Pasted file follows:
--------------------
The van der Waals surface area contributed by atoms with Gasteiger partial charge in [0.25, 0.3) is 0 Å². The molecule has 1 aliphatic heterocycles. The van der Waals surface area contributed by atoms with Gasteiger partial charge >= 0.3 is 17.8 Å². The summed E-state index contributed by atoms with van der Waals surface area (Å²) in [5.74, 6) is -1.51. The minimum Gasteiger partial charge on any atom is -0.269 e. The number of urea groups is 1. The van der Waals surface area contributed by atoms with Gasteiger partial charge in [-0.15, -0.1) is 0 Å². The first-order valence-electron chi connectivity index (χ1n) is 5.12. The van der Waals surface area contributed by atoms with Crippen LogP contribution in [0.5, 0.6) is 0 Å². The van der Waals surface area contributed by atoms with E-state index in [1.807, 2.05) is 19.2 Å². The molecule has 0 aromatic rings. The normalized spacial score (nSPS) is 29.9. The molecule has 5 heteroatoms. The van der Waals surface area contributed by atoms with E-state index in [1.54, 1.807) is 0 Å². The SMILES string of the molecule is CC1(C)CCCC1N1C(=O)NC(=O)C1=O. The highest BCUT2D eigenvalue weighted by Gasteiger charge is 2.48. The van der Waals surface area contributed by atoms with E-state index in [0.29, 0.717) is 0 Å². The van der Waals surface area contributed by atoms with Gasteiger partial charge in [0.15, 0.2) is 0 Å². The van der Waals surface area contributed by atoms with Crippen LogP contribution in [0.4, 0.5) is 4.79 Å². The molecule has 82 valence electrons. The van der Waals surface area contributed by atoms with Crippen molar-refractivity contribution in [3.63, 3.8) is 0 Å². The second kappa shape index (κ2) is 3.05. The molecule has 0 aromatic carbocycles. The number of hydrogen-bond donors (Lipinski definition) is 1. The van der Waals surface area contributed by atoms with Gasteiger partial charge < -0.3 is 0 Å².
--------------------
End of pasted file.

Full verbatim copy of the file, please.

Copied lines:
The van der Waals surface area contributed by atoms with Gasteiger partial charge in [0.25, 0.3) is 0 Å². The molecule has 1 aliphatic heterocycles. The van der Waals surface area contributed by atoms with Gasteiger partial charge >= 0.3 is 17.8 Å². The summed E-state index contributed by atoms with van der Waals surface area (Å²) in [5.74, 6) is -1.51. The minimum Gasteiger partial charge on any atom is -0.269 e. The number of urea groups is 1. The van der Waals surface area contributed by atoms with Gasteiger partial charge in [-0.15, -0.1) is 0 Å². The first-order valence-electron chi connectivity index (χ1n) is 5.12. The van der Waals surface area contributed by atoms with Crippen LogP contribution in [0.5, 0.6) is 0 Å². The van der Waals surface area contributed by atoms with E-state index in [1.807, 2.05) is 19.2 Å². The molecule has 0 aromatic rings. The normalized spacial score (nSPS) is 29.9. The molecule has 5 heteroatoms. The van der Waals surface area contributed by atoms with E-state index in [1.54, 1.807) is 0 Å². The SMILES string of the molecule is CC1(C)CCCC1N1C(=O)NC(=O)C1=O. The highest BCUT2D eigenvalue weighted by Gasteiger charge is 2.48. The van der Waals surface area contributed by atoms with E-state index in [0.29, 0.717) is 0 Å². The van der Waals surface area contributed by atoms with Gasteiger partial charge in [0.15, 0.2) is 0 Å². The van der Waals surface area contributed by atoms with Crippen LogP contribution in [0.4, 0.5) is 4.79 Å². The molecule has 82 valence electrons. The van der Waals surface area contributed by atoms with Crippen molar-refractivity contribution in [3.63, 3.8) is 0 Å². The second kappa shape index (κ2) is 3.05. The molecule has 0 aromatic carbocycles. The number of hydrogen-bond donors (Lipinski definition) is 1. The van der Waals surface area contributed by atoms with Gasteiger partial charge < -0.3 is 0 Å².